Sustainable startup Scrubbee encourages ethical skincare
How can you shop ethically, but within your means? Sustainable brands and products are on the rise, but they can often cost double what you’d pay for single-use items which are mass-produced or animal-tested. Maddie Booth, Founder of Scrubbee, told us all about her eco-friendly and affordable cosmetic brand.
Scrubbee is a sustainable skincare company, based in Birmingham, that upcycles by-products from the food industry into reasonably priced commodities. At just 22, Maddie launched her first line of coffee-based face scrubs this year. The company is completely transparent in their production process, and they endeavour to share their carbon footprint with customers.
Whilst undertaking her degree in global sustainable development, and living on a student budget, Maddie faced her first proper breakout of acne during early adulthood. It was at this point that she spotted a huge gap in the market for environmental beauty products that wouldn’t entirely break the bank.
It’s about reusing, repurposing, and bringing a new lease of life to a product or consumable. I knew throughout my time of studying sustainability that repurposing and reusing makes products cheaper. We don’t pay for our coffee. So that upcycled material of our product, which is more than 50% of the actual product, is free.
If someone is looking to use more sustainable products, the most important aspect is choosing a product that uses the least ingredients. Let’s say a product out there has 35 ingredients, and it’s manufactured in a way that needs heating, cooling, or whipping… That is a really intensive process which involves a lot of electricity, and a lot of manpower! The product is going to be a lot less sustainable than one that just needs mixing and has ten ingredients. We’re trying to move towards products that are as stripped back as possible, because at the end of the day we are asking people to buy products that are in their minimalist state.
How is your business profitable?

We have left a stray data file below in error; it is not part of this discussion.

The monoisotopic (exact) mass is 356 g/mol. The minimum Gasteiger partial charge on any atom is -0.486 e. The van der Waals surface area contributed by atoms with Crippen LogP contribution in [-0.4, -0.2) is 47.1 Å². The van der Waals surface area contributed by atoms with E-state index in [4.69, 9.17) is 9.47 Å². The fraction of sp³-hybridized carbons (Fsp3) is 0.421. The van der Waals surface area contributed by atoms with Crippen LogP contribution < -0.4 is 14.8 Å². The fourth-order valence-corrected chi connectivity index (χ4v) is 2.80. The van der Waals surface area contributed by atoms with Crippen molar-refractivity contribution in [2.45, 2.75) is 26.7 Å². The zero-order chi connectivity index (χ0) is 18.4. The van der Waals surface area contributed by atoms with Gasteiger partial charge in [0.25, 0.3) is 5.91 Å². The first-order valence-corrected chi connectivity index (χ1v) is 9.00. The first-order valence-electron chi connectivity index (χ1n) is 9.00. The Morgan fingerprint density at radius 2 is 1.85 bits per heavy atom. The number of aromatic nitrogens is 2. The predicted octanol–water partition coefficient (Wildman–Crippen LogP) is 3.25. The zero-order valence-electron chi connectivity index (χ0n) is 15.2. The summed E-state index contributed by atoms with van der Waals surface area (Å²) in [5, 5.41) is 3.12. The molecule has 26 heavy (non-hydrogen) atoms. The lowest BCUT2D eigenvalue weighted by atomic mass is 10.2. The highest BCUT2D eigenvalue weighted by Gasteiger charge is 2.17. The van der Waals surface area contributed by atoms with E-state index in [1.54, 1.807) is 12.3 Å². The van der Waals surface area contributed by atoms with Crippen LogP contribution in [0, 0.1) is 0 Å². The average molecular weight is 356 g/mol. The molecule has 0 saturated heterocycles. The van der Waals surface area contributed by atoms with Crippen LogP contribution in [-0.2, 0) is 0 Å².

We went in with a retail price so much more affordable than other sustainable brands out there. It’s all about bringing everybody along with the journey. We’re not going to make huge impacts within the sustainability realm if we’re completely unaffordable to the majority of the population. That does mean that our profit margins are a lot lower than other businesses, but still enough to enable us to keep going as a business so that we can regenerate and bring out new products. Then, as soon as we are producing more and more products and have more sales, the cheaper it will be for us to produce the product.
Why do you package your product as you do?
We don’t cut corners, but we do some things cheaper than other businesses. We don’t have an outer packaging which is obviously on our environmental agenda, as well as cutting costs of extra packaging. We’re kind of cutting out the middleman. It does make our products less luxurious in a way and some people like to have the outer packaging, but it’s something we’ve said we’ll never do, even if we want to be stocked in high street stores, because we think it’s blatantly useless and everything you need to know about the product is on the jar.
When we first started the business, we had no idea of what packaging would work with our customer, so we did a couple of trial runs of different ones. We made sure all our products and packaging came from the UK and UK suppliers. We knew we wanted to go with either aluminium or glass as those are the two types of packaging that can be infinitely recycled.